Click here for printer-friendly version

Go to
Lessons for

Grades 5-8
Grades 9-12

Past lessons
for Grades K-4

Nov. 29, 2021
Nov. 22, 2021
Nov. 15, 2021
Nov. 08, 2021
Nov. 01, 2021
Oct. 25, 2021
Oct. 18, 2021
Oct. 11, 2021
Oct. 04, 2021
Sep. 27, 2021
Sep. 20, 2021
Sep. 13, 2021
Sep. 06, 2021
Aug. 30, 2021
Aug. 23, 2021
Aug. 16, 2021
Aug. 09, 2021
Aug. 02, 2021
July 26, 2021
July 19, 2021
July 12, 2021
June 28, 2021
June 21, 2021
June 14, 2021
June 07, 2021
May 31, 2021
May 24, 2021
May 17, 2021
May 10, 2021
May 03, 2021
Apr 26, 2021
Apr 19, 2021
Apr 12, 2021
Apr 05, 2021
Mar. 29, 2021
Mar. 22, 2021
Mar. 15, 2021
Mar. 08, 2021
Mar. 01, 2021
Feb. 22, 2021

For Grades K-4 , week of Nov. 29, 2021

1. Social Media Use

Do you use social media apps? According to a new nationwide study, about one-third of children ages 7 to 9 do — and fully half of students 10 to 12. In a national survey of parents of younger children, researchers from the University of Michigan found that most parents said they do some sort of monitoring of their children’s social media involvement on phones and tablets, but 1 in 6 parents were found to be using no parental controls, the Washington Post newspaper reported. The most common controls for apps and sites such as Facebook, Instagram and Twitter were blocking inappropriate materials, requiring parental approval for new contacts or setting time limits for use. The researchers noted a variety of risks for the use of social media by young people, including kids sharing information that should be kept private, being exposed to inappropriate content, getting exposed to dangerous people online and not being able to tell whether information is true or false. The researchers recommended that parents work with younger children to understand the social media world, and urged young children to seek advice from their parents when choosing what apps to follow. Social media sites are growing in popularity in the United States and around the world. In the newspaper or online, find and closely read stories about the most popular apps or social media sites. Pick one and use what you read to write a list of benefits and risks of using that site for children your age. Discuss with family, friends and classmates.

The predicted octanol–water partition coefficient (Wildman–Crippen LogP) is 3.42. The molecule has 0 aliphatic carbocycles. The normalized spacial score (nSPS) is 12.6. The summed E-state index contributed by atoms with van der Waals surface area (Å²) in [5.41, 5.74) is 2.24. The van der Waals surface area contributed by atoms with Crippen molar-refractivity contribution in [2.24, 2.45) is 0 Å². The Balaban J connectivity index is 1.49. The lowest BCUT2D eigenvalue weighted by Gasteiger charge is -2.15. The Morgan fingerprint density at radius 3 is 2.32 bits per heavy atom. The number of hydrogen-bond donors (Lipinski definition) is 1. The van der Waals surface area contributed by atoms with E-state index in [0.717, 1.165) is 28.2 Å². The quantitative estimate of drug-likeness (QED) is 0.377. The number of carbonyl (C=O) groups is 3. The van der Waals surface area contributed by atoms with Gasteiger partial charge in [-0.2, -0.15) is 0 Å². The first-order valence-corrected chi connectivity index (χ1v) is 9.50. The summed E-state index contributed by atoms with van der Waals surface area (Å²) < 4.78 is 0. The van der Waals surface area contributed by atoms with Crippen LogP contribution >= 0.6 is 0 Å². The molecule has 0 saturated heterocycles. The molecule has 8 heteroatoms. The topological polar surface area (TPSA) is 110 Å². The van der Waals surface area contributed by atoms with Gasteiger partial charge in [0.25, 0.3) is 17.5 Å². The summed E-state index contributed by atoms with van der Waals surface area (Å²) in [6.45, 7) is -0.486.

Common Core State Standards: Citing textual or visual evidence when writing or speaking to support conclusions; responding thoughtfully to diverse perspectives, summarizing points of agreement and disagreement.

2. Crawling Sea of Red

When it comes to wildlife migrations, one of the world’s most colorful occurs on Christmas Island in the Indian Ocean north of the nation of Australia. The location is a perfect fit for the migration, which features millions of red crabs crawling out of the green jungles and making their way to the island’s beaches. There they mate, and the females lay eggs to produce the next generation of red crabs. The yearly migration attracts tourists, scientists and nature lovers from around the world to see the crabs cover every surface of the island’s towns, roads and fields. Local residents and park officials close off roads to allow the crabs to cross safely and reach the ocean, and some towns have even built bridges over really busy roads. According to the Australian government, some 50-million red crabs live on the island — the only place in the world where they can be found. Christmas Island red crabs are large land crabs whose shell can grow nearly 5 inches wide, and they only migrate during the rainy season because they need to keep their shells wet to survive. The migration of red crabs is one of the world’s great nature stories. In the newspaper or online, find and closely read a story about another migration by wildlife. Use what you read to write a creative adventure story about what the migration would be like for a member of the species.

Common Core State Standards: Writing narratives to develop real or imagined experiences or events; reading closely what written and visual texts say and to making logical inferences from them.

3. Peppa Pig, Business Leader